Desperate Repair of RHA MA750i headphones

I have found what I think are the most perfect headphones (MA750i from RHA). (Thanks Ritesh for the recommendation!) The cost/performance ratio is great. I paid £90 for fabulously durable headphones that sound awesome. I had them for months and they were great. Then they broke (see below for the stupidity on my part). So I bought another pair. Simply can’t live with out them. On my first commute with the replacement pair, I BROKE THEM! I thought I was going to burst into tears in Piccadilly Circus tube station. I didn’t even get to the office.

Sadly, I’m a software guy, not a hardware guy. Out of desperation I spliced the two busted headphones into one pair. I can get sound. Nothing else (volume, start/stop, microphone, etc.) works. That sucks, but it’s far better than nothing.

The busted connector on my original pair.
Figure 1: The busted connector on my original pair.

The first pair had a broken headphone connector, as you see in Figure 1. The replacement pair separated at the Y connector where the left and right lines join up as you see in Figure 2. So I have a working connector, and I have a pair of working earphones. So, can some duct tape, wire cutters and other things salvage this? Maybe.

The broken replacement pair!
Figure 2: The broken replacement pair!

Turns out that there are six little wires in there! Makes sense: there’s a lot going on in there as you can see in Figure 3. My plan is to basically cut back rubber outer insulation, expose the wires, and splice them.

The problem is that five of these tiny wires are individually insulated (naturally), but that means they are tiny tiny little wires and stripping the fabric insulation is much too fiddly for my hands. I have no tool that will work on those tiny wires. (And it’s a lot to ask of my old man eyes).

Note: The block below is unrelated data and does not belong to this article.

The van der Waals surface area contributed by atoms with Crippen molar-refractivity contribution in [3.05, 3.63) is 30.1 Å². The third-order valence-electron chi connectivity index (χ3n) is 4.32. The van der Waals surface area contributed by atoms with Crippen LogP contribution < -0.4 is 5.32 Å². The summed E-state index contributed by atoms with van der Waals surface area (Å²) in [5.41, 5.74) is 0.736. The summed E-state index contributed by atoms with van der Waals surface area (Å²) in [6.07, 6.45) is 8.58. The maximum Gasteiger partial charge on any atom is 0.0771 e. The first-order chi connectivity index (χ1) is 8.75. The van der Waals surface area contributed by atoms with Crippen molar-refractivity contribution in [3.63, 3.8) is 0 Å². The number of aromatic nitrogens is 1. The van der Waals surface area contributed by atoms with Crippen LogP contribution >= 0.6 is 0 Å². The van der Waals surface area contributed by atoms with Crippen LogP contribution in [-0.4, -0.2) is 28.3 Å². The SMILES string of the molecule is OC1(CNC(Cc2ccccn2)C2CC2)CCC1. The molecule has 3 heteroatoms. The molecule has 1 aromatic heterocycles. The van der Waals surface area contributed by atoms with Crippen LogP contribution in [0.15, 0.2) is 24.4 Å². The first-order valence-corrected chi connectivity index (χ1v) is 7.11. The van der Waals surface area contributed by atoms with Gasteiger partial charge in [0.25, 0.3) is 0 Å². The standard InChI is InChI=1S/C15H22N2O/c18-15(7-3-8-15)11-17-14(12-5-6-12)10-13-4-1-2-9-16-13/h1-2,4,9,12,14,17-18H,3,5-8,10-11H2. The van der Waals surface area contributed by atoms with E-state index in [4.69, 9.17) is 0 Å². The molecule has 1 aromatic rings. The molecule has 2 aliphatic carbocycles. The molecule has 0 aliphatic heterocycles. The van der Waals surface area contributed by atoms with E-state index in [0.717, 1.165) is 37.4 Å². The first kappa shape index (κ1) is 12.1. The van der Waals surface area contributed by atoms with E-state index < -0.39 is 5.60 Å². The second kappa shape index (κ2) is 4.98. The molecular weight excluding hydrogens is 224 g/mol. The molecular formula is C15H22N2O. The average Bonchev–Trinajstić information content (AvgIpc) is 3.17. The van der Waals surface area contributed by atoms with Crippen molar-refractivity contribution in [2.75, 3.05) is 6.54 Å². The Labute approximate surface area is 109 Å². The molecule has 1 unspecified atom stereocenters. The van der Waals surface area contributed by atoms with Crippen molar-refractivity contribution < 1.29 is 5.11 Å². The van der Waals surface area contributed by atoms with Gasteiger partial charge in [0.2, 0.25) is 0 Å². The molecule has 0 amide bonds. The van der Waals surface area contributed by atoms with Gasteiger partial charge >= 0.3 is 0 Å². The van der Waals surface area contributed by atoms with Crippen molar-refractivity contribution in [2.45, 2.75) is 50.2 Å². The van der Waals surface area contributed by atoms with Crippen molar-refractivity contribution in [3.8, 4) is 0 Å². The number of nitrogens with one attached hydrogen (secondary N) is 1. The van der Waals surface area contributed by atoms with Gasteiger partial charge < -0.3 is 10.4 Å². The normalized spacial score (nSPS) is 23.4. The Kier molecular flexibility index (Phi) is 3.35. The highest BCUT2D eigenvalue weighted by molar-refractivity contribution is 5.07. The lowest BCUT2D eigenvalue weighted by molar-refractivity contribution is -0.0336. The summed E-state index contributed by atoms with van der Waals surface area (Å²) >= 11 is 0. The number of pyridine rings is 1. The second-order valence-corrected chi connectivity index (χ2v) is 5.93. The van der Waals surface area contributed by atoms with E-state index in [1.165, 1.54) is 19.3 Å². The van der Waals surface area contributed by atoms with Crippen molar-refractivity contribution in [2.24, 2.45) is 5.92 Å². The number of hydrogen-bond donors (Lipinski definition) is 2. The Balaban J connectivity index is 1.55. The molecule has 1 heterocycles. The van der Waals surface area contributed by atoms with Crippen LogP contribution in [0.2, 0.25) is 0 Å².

Figure 3: The six little wires
Figure 3: The six little wires

I’m so ghetto. I got out a match and basically burned the insulation carefully off the little wires, exposing the copper. Then I twisted them together.

You can see the splicing in Figure 4.

Figure 4: Spliced tiny wires
Figure 4: Spliced tiny wires

So then I isolated them with a bit of black duct tape (shown in Figure 5), and then I used a couple zip ties to act as strain relief.

Figure 5: a bit of strain relief and ghetto insulation
Figure 5: a bit of strain relief and ghetto insulation

Finally, the whole package is shown in Figure 6. You can see how much I love these headphones. I just wish there had been some manufacturing defect, and not my own stupidity, that caused them to break.

Figure 6: The complete, desperate headphone repair
Figure 6: The complete, desperate headphone repair

How I Broke the First Pair

So I was doing some recording with the headphones, and I had this handy iPhone to headphone adapter. It’s basically a 1/8″ to 1/8″ adapter, but it goes from the phones/microphone connector to just headphones. On the one hand, I don’t know why I bothered. I don’t usually need it. On the other hand, it shouldn’t have caused problems. It’s totally supposed to fit. Well the headphones got well and truly jammed in there. I had to pull using pliers on the metal collar of the headphones in order to separate them from this adapter thingie. Fine. But I messed up that little metal collar; it slipped off the connector. So I got out some pliers to push it back on there correctly, and instead I broke the tip of the connector clean off (as you see in Figure 1). Sigh. So stupid.

How I Broke the Replacement Pair

So the replacement pair, you can believe, I was taking good care of. I was listening to music on my iPad as I often do, going out of the station at Piccadilly Circus. I had my iPad in one hand and my Oyster in my other hand. Somehow, as I went past the gates, the headphone wires got caught. They yanked on the earpiece wire and it stayed in my ear. The long piece stayed attached to my iPad and popped out of my ear. And that was how we got to the state shown in Figure 2.

It was a bad week for headphones. At least I have the consolation of getting some music out of them.

Got any Better Ideas?

This was a pretty crappy repair. Got any other ideas how to get it all working? I’m all ears.